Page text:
A group of bipartisan House lawmakers unveiled their framework for an infrastructure package as Democrats struggle over how to advance President Biden’s ambitions for a radical economic agenda and whether to restructure the plan to win Republican votes.
The decision of Mr. Biden to end talks with Senator Shelley Moore Capito of West Virginia, the Republican leader who is negotiating a package on behalf of the Republican Conference, left the prospects for a bipartisan deal unclear, although the administration encouraged lawmakers. to continue to work in this objective sense.
The so-called Problems Solvers Caucus, a group of 29 Democrats and 29 Republicans in the House, unveiled a plan for $ 761.8 billion in new spending, as part of an overall plan of $ 1.249 trillion over eight years. While the plan outlines funds for highways, roads, waterways, broadband, airports, and veteran housing, it does not address how to pay for legislation, one of the biggest obstacles that has long prevented infrastructure deals in the past.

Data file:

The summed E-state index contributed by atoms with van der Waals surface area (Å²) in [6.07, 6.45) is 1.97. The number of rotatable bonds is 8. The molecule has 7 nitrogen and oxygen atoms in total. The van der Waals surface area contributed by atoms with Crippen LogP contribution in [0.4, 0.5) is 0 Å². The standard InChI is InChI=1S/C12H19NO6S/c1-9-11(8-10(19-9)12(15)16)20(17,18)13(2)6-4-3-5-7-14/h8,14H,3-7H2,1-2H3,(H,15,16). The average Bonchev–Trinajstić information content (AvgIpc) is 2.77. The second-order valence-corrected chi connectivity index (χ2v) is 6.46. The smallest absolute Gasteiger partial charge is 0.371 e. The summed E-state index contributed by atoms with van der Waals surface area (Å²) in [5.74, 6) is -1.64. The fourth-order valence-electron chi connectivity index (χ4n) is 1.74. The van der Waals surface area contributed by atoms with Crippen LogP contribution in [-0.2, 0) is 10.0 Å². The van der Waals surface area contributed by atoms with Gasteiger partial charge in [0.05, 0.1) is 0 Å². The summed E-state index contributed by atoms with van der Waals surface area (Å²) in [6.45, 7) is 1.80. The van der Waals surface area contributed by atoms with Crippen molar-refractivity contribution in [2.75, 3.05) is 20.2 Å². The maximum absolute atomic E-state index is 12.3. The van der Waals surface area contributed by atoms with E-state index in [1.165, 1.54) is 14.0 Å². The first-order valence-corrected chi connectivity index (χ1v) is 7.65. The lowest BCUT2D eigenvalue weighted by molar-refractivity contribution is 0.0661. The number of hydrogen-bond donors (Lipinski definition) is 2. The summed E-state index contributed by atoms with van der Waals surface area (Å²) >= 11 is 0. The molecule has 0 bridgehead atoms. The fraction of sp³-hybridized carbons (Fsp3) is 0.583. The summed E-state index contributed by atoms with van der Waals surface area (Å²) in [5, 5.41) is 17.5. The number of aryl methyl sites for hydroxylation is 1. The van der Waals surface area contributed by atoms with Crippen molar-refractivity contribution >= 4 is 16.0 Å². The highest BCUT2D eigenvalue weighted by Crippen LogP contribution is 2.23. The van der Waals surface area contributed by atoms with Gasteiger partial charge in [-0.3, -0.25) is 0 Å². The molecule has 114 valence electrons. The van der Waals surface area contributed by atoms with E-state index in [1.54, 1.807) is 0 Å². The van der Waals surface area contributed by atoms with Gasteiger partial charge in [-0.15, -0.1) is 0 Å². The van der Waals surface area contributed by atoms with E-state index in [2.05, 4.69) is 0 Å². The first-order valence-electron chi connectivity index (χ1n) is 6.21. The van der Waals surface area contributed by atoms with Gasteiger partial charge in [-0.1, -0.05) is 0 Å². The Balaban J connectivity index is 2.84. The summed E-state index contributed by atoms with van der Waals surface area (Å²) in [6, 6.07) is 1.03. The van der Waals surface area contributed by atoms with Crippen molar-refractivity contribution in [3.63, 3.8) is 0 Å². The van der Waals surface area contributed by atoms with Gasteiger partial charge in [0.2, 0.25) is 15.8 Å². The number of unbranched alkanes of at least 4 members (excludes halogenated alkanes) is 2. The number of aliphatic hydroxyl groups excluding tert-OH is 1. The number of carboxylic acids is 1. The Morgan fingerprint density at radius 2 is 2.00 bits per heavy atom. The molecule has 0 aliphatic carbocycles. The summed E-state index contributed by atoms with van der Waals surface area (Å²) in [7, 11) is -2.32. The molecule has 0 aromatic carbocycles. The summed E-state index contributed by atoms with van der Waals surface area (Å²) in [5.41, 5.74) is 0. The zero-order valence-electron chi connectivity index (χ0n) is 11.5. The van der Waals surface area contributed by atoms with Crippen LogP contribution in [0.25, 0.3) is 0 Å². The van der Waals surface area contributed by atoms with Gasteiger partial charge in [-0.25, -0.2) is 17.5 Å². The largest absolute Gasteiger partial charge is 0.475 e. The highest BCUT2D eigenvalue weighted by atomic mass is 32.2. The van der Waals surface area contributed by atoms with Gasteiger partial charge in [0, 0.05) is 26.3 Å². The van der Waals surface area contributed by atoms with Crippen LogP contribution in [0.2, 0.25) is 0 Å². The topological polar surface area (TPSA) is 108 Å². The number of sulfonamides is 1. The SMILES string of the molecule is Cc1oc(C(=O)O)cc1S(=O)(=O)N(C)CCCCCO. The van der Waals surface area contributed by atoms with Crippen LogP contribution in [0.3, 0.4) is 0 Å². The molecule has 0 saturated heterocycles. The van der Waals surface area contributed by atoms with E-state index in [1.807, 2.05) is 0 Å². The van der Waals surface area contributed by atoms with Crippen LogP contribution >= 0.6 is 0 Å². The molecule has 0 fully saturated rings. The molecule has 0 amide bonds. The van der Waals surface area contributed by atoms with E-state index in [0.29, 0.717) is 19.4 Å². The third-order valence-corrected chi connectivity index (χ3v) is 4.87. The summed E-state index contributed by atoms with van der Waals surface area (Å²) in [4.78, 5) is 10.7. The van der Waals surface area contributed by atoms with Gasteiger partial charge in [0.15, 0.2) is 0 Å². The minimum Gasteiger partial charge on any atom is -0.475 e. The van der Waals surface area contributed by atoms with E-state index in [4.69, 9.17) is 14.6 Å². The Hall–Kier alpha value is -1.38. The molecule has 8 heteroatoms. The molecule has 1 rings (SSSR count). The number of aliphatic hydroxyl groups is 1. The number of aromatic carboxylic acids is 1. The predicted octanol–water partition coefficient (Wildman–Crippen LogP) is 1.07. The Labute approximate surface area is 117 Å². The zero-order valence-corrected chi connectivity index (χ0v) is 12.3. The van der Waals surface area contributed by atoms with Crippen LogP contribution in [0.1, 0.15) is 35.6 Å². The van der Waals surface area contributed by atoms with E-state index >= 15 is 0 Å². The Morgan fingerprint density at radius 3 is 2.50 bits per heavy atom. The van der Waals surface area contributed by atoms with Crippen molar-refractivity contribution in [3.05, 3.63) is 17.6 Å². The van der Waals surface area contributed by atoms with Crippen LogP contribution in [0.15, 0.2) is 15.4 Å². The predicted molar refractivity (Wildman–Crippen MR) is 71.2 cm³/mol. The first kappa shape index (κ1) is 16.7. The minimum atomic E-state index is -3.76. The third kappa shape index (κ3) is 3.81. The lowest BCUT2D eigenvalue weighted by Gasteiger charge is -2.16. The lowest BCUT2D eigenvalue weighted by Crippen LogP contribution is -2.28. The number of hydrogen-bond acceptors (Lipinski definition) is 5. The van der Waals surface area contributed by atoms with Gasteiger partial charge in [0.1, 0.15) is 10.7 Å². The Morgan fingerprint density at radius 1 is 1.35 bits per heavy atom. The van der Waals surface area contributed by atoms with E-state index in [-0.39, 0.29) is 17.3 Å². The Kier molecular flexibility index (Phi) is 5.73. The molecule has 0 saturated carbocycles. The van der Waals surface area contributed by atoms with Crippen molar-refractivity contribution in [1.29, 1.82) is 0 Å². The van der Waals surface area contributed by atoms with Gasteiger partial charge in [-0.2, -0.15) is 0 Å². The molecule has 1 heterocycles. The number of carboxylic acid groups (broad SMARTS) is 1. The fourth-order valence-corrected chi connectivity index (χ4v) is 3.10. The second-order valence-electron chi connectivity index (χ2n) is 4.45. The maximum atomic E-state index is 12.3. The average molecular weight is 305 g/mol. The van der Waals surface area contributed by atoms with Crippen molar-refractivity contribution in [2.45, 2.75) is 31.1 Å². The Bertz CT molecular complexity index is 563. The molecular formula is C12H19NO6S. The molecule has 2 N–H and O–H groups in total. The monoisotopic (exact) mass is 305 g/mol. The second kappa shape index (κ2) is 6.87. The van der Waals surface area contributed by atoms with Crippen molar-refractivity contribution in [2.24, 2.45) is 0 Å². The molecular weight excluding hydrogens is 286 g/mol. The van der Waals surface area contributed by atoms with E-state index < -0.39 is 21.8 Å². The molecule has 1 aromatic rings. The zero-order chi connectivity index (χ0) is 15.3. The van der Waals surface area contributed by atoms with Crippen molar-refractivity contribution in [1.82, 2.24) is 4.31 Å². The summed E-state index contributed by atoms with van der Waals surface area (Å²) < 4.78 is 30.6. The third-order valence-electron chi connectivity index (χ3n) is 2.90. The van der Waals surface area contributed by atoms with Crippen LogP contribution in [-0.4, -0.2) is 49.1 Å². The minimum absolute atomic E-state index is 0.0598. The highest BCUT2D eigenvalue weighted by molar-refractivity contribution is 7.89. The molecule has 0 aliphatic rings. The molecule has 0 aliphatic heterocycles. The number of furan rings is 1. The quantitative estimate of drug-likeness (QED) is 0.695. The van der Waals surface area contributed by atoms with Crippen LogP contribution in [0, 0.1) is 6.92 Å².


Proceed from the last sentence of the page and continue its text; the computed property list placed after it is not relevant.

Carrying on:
The leaders of that caucus, representatives Josh Gottheimer, a Democrat from New Jersey, and Brian Fitzpatrick, a Republican from Pennsylvania, were in contact with a group of senators who quietly discussed their own picture. Those senators, led in part by Rob Portman, a Republican from Ohio, and Kyrsten Sinema, a Democrat from Arizona, met for hours on Tuesday evening, but did not come up with any details on specific funding levels or a timeline for the release of a picture.
But the administration is also under pressure from the Liberal Democrats, eager to abandon the search for the 10 Republican votes needed to overcome the filibuster and instead opt for a tax package through the use of the accelerated budget reconciliation process.
“Every day wasted trying to get Republicans involved is another day when people can’t go back to work because they don’t have childcare; another day without investing in millions of good union jobs, another day when we lose further ground on the climate crisis, “said Washington Rep. Pramila Jayapal, chairman of the House Progressive Caucus.” Further delays jeopardize momentum. and allow Republicans to block progress for the American people with no end in sight. “
Using that process, however, will be cumbersome as all 50 Senate Democrats and nearly all House Democrats will have to be united around the plan to eliminate both chambers.